Statement from Cork Kerry Community Healthcare:
Cork Kerry Community Healthcare wishes to advise the public that there will continue to be a significant impact on services today, although staff are doing their utmost keep essential services running.
There will be significant challenges for the delivery of services in the coming days and we again thank the public for their understanding and patience.
As previously confirmed, all non-essential clinics and appointments are cancelled across Cork and Kerry today.
Tremendous efforts are being made to ensure that some public health nurses and home support visits go ahead, however it will not be possible to make every call we would like to.
We’d like to repeat some of the advice issued earlier in the week.
This includes asking people, where it is safe to do so, to check on older neighbours and vulnerable people in the community. We’d also like to remind people of the advice on www.winterready.ie/en/guides/health in dealing with cold weather. This include the advice to:
· Stay indoors.
· Keep at least one room heated to 18 degrees.
· Eat well and keep active.
· Be mindful of risk of slips, trips and falls.
We thank staff who have been working over the past few days, and also thank the other agencies who have enabled them to make it to the most vulnerable, including local authorities, the Defence Forces and the voluntary emergency services.
Some the examples of staff going above and beyond in recent days include:
– 51 staff have slept at Clonakilty Community Hospital yesterday and last night, having gotten there thanks to the efforts of volunteers and the voluntary defence services. Some staff and management have been on site since Tuesday evening.
– In community houses for people with disabilities outside Youghal, staff have stayed over well past their rostered shift to make sure residents are safe.
– Also in Youghal, staff have stayed overnight at St Raphael’s centre.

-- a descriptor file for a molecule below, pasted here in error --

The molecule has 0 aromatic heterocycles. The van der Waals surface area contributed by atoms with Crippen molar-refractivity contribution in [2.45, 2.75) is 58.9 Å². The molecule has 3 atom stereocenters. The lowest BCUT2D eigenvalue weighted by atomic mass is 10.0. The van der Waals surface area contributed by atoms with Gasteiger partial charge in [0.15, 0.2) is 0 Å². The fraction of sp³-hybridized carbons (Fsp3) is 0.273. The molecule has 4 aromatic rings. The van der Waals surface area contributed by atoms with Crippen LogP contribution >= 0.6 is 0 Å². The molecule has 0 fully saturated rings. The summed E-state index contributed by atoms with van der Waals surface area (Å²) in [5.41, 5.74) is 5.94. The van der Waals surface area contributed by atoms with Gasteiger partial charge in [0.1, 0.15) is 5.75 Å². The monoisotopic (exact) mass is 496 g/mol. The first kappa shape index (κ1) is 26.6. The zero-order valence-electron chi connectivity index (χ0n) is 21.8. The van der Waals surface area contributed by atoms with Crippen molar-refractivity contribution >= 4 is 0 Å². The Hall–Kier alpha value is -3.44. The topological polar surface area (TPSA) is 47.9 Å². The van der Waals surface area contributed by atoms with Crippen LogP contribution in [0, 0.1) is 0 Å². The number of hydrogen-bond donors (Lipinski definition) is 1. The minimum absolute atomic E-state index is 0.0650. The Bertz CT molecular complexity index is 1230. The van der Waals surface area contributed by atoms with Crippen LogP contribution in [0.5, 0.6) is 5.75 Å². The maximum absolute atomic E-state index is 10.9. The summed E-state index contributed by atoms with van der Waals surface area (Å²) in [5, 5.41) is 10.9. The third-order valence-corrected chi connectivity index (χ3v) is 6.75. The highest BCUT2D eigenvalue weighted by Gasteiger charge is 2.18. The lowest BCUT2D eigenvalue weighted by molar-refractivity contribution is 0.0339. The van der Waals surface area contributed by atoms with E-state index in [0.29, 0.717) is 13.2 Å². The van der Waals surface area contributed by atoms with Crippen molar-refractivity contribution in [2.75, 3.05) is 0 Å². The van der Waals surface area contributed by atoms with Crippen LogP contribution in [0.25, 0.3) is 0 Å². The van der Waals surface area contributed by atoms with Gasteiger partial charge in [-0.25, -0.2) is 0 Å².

– Staff from community hospitals in Cahersiveen, Schull, Killarney, Listowel and Tralee have stayed in local hotels so that they can work extra shifts to cover colleagues who couldn’t make it to work.
– In all facilities, staff living close to community hospitals and residential facilities have offered to come in and cover their colleagues who would be travelling distances.
– Public health nurses and home helps have made urgent calls yesterday and will make a limited number of priority calls again today, with the help of Defence Forces and the voluntary emergency services.
– Medical and nursing staff working in acute and residential mental health facilities across Cork and Kerry stayed onsite and overnight in local hotels so that they can be brought to work yesterday and today, coming in hours earlier than they were rostered to, and staying later than their shift to ensure safe service provision at all times.
These are just some examples of the lengths staff have gone to in recent days.
Chief Officer of Cork Kerry Community Healthcare Ger Reaney said the response of staff had been exceptional.
“Staff have worked in exceptionally difficult circumstances in recent days. Many staff in community hospitals and residential centres have come in early and slept on site. Home helps and public health nurses have been able to make priority calls in extremely challenging conditions, thanks to the help of the Defence Forces and voluntary emergency services. The dedication of our staff has helped us to support some of the most vulnerable members of the community. There are countless examples of this level of commitment and dedication, and I’d like to thank staff for their exceptional efforts,” he said.
· All updates about HSE services, local and national, will appear on hse.ie/weatherwarning
· Winterready.ie has useful advice on how to deal with the current weather conditions.